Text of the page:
Ethiopia

Tenfold increase in number of children requiring treatment for acute malnutrition in Tigray, northern Ethiopia

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A baby is evaluated during a screening for malnutrition in pregnant and lactating women and children by UNICEF and partners in Gijet in the Tigray region of Ethiopia on 20 July 2021. © UNICEF/UN0494085/Nesbitt

This is a summary of what was said by UNICEF Spokesperson Marixie Mercado – to whom quoted text may be attributed - at today's press briefing at the Palais des Nations in Geneva

GENEVA, 30 July 2021 - "As UNICEF reaches areas of Tigray that were inaccessible in past months due to insecurity, our worst fears about the health and wellbeing of children in that conflicted region of northern Ethiopia are being confirmed.

"UNICEF estimates that over 100,000 children in Tigray could suffer from life-threatening severe acute malnutrition (SAM) in the next 12 months – a tenfold increase compared to the average annual caseload.

"Screening data also indicates that almost half (47 per cent) of all pregnant and breastfeeding women are acutely malnourished. These alarming rates suggest that mothers could face more pregnancy-related complications, increasing the risks of maternal death during childbirth as well as the delivery of low birth weight babies who are much more prone to sickness and death.

"The malnutrition estimates for children are based on analysis of data from weekly Mid-Upper Arm Circumference (MUAC) screenings conducted by UNICEF and partners since the outbreak of conflict in the region nearly nine months ago. The screening data collected from more than 435,000 children provide a proxy estimation of 2.3 per cent severe and 15.6 per cent moderate acute malnutrition, which exceeds the emergency threshold of 15 per cent. The data for mothers is based on screenings conducted at the same time.

"This malnutrition crisis is taking place amid extensive, systematic damage to the food, health, nutrition, water and sanitation systems and services that children and their families depend on for their survival. The risk of disease outbreaks is high, particularly in the overcrowded, unsanitary sites hosting displaced families.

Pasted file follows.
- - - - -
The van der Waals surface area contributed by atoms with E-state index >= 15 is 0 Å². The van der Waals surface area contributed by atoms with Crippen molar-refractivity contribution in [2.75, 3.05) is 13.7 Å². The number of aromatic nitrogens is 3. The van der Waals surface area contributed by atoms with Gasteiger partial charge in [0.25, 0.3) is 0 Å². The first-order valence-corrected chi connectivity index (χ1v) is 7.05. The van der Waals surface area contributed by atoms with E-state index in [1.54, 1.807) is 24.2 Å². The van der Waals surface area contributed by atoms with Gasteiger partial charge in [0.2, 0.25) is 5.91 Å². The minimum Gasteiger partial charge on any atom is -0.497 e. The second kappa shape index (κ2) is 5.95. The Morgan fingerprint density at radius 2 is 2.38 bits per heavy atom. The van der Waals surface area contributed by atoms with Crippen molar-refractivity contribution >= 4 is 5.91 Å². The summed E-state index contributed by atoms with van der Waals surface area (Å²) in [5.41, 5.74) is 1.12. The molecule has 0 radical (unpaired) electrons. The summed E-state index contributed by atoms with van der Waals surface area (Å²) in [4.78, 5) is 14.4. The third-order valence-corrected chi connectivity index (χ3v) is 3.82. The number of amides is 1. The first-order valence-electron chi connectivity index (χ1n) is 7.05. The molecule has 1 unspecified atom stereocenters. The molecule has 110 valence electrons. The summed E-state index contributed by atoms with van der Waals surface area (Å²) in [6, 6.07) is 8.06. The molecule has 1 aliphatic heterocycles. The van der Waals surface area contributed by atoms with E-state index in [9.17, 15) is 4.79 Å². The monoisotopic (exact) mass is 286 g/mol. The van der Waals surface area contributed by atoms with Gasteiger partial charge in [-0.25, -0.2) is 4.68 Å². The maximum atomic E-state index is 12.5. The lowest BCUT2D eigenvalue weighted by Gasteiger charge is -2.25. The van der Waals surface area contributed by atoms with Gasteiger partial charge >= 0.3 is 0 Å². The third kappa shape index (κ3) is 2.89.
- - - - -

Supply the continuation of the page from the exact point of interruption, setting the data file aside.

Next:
"Last week I was able to join nutrition screenings in Wajirat and Gijet woredas, two districts that had been virtually inaccessible throughout the conflict. What I saw was a confluence of conditions that put children's lives at grave risk: in many places, there were no supplies of the therapeutic foods needed to treat severe acute malnutrition. There were no antibiotics. Health facilities had no electricity. Plus, children have not been vaccinated for months.

"The recent uptick of fighting in neighbouring Afar and Amhara regions, where nearly 1.5 million people are already facing acute food insecurity, is further aggravating conditions across all of northern Ethiopia. Tens of thousands of people have been displaced. Food stores have been looted. Without sufficient humanitarian assistance, child malnutrition will rise beyond the already alarming levels, leading to an increased risk of mortality among a vulnerable population. UNICEF is dispatching supplies now to meet new emergency needs in Afar and Amhara.

"We need unfettered access into Tigray and across the region, in order to provide support children and women urgently need. Right now, we have just 6,900 cartons of life-saving ready-to-eat therapeutic foods in our warehouses in Tigray. That is enough to treat severe malnutrition in just 6,900 children.

"Reversing the nutrition, health, water and food security catastrophe requires a massive scale-up of humanitarian assistance. And that, in turn, means the humanitarian community must be allowed to conduct its work without hindrance, which includes being able to access fuel, cash and telecommunications, being able to bring in the supplies needed and being allowed to conduct normal financial transactions. Failing to meet these conditions could bring humanitarian assistance to a standstill.

"Above all, UNICEF calls on all parties to respect their fundamental obligation to protect children from harm. The dramatic nutrition and food security crisis in Tigray and the neighbouring regions is being driven by armed conflict, and it can only be resolved by the parties to the conflict."

Media contacts
Joe English
UNICEF New York
Tel: +1 917 893 0692
Email: jenglish@unicef.org

Marixie Mercado
UNICEF Geneva
Tel: +41 79 559 7172
Email: mmercado@unicef.org